Most of what we have learned from the violent acts perpetrated by students in school settings of late suggests the perpetrators considered themselves losers in school. All of us want schools to be safe and secure, even those who advocate for competition as a means to increase learning. How is making schools safe, though, consistent with establishing a competitive atmosphere in which a noticeable number of students are identified as losers?

Most of what we know about the assessment mechanisms in place indicates that children who, through no fault of their own, are poor score much lower than students who, through no merit of their own, are not poor. Therefore, poor children for reasons over which they have no control are losers in much greater proportion than children who are not poor.

If the inherent injustice in all of this does not give us pause, we need to think about what will happen to entire school communities when students are made losers in a competition that they had little chance of winning in the first place. Students who have to face this situation every school day would have to be living saints if they did not engage in some form of disruption, passive or aggressive. Under these circumstances, are we not unnecessarily developing a hostile segment within the community that we should be serving?

Given the human tendency to stereotype individuals and given the fact that some races in our society have a larger proportion of poor children than other races, will we not begin to regard all students from those races as potential losers and, therefore, potential threats to the well-being of the rest of us? If we do this, will it not lead to the imposition of increasingly oppressive measures on these students whether or not they are potential threats? If we do this, will we not turn otherwise peaceful students into people whom we view as threats?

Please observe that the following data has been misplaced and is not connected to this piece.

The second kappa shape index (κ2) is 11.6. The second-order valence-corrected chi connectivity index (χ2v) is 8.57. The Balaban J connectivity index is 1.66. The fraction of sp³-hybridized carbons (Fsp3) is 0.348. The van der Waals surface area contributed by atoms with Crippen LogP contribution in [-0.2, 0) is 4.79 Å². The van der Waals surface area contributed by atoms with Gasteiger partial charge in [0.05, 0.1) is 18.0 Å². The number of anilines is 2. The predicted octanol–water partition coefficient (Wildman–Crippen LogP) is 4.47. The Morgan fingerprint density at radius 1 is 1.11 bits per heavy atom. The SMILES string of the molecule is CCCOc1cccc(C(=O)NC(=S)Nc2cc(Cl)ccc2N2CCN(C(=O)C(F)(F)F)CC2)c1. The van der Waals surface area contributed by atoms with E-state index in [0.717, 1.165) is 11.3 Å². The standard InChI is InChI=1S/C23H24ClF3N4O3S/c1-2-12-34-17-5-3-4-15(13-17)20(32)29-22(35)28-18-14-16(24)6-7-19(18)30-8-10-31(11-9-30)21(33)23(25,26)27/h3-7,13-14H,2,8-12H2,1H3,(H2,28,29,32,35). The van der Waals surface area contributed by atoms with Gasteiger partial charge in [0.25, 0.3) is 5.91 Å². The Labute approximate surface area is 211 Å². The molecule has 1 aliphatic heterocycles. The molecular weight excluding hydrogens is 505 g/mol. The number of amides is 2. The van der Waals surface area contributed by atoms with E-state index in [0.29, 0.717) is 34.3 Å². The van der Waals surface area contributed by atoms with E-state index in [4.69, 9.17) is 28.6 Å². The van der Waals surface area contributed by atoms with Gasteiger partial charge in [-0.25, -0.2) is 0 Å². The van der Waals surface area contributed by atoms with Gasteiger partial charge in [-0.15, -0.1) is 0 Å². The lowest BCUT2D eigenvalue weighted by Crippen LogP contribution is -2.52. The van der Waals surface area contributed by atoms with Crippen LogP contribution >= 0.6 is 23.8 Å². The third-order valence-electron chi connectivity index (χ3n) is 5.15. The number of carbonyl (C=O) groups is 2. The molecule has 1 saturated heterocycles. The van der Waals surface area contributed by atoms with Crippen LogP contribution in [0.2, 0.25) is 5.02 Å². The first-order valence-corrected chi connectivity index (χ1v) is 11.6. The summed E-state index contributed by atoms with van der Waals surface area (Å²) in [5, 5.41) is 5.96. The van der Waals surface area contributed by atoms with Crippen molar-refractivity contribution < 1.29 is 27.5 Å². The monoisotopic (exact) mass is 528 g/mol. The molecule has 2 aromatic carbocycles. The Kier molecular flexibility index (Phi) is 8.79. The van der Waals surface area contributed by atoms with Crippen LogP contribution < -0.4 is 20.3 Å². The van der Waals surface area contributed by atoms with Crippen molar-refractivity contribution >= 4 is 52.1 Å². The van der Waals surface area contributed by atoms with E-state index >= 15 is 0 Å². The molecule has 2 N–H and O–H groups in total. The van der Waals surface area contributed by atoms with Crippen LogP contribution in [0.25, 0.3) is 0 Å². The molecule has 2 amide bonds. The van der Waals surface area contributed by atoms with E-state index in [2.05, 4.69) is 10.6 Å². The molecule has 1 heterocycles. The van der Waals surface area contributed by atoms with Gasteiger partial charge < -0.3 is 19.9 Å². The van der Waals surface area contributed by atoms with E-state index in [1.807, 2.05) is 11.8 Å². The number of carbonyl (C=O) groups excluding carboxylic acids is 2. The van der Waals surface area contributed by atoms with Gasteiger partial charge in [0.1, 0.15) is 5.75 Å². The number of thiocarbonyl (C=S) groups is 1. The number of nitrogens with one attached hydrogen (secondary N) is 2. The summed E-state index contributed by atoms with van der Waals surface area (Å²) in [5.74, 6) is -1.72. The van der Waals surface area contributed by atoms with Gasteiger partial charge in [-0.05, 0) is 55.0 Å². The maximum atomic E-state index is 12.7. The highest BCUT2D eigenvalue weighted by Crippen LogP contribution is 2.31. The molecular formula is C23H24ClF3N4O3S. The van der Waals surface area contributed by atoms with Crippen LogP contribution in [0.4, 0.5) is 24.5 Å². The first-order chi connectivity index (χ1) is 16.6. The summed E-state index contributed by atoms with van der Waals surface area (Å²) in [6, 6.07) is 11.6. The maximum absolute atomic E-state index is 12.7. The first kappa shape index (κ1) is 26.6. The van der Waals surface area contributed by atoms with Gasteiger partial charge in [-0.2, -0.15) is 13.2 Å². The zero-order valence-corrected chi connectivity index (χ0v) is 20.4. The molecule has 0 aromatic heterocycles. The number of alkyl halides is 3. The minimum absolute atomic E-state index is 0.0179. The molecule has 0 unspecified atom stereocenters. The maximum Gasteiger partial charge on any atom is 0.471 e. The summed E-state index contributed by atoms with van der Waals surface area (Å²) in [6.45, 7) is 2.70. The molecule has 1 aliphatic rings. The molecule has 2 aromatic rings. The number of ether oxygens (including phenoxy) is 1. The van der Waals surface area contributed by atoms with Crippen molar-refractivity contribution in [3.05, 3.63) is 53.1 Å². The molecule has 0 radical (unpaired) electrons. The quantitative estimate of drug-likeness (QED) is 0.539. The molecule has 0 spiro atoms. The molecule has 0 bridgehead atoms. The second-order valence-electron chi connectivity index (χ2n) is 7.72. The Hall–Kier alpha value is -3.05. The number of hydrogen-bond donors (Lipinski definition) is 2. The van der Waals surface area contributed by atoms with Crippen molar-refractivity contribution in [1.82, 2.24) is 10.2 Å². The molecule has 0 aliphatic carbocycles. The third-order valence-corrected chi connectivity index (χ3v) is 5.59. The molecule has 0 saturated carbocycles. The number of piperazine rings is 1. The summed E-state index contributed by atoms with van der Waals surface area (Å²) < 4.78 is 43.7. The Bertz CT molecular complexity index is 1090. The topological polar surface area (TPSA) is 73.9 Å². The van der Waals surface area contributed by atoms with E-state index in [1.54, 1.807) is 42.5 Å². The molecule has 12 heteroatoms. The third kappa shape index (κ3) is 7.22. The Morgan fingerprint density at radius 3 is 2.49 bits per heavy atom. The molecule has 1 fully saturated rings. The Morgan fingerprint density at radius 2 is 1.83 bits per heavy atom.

Our society is sufficiently fractured as it is. The results of the most recent presidential election have demonstrated this clearly. Fostering in our educational system an approach that will increase competition and thereby increase the number of identifiable losers will simply make the fractures bigger. The lines will be drawn between winners and losers. People will choose sides and in a short time will not even remember fully why they regard the other side as the enemy.

Blind Adherence

I hope I am wrong about all of this. When I see so much attention paid to academic standards and high-stakes assessment and so little attention being paid to what has to happen between the setting of the standards and the imposing of the assessments, however, I am not comforted. When I hear so many voices claiming that competition will produce a system in which everyone will be a winner—something that competition never has produced—I become downright worried. I would feel a whole lot better if I could actually count enough educational lifeboats for all of the students who need them.

The Titanic sank because its owner and its captain were arrogant enough to believe it could not sink. A collision with one iceberg destroyed the illusion that this arrogance produced. If we display a similar arrogance with blind adherence to competition, we too will collide with one of society's icebergs. Then the illusions under which we operate will sink.

As I have stated twice already, I hope I am wrong. But before you pronounce me wrong, count the lifeboats.

Joe Cirasuolo, immediate past president of AASA, is superintendent of the Wallingford Public Schools, 142 Hope Hill Road, Wallingford, Conn. 06492. E-mail: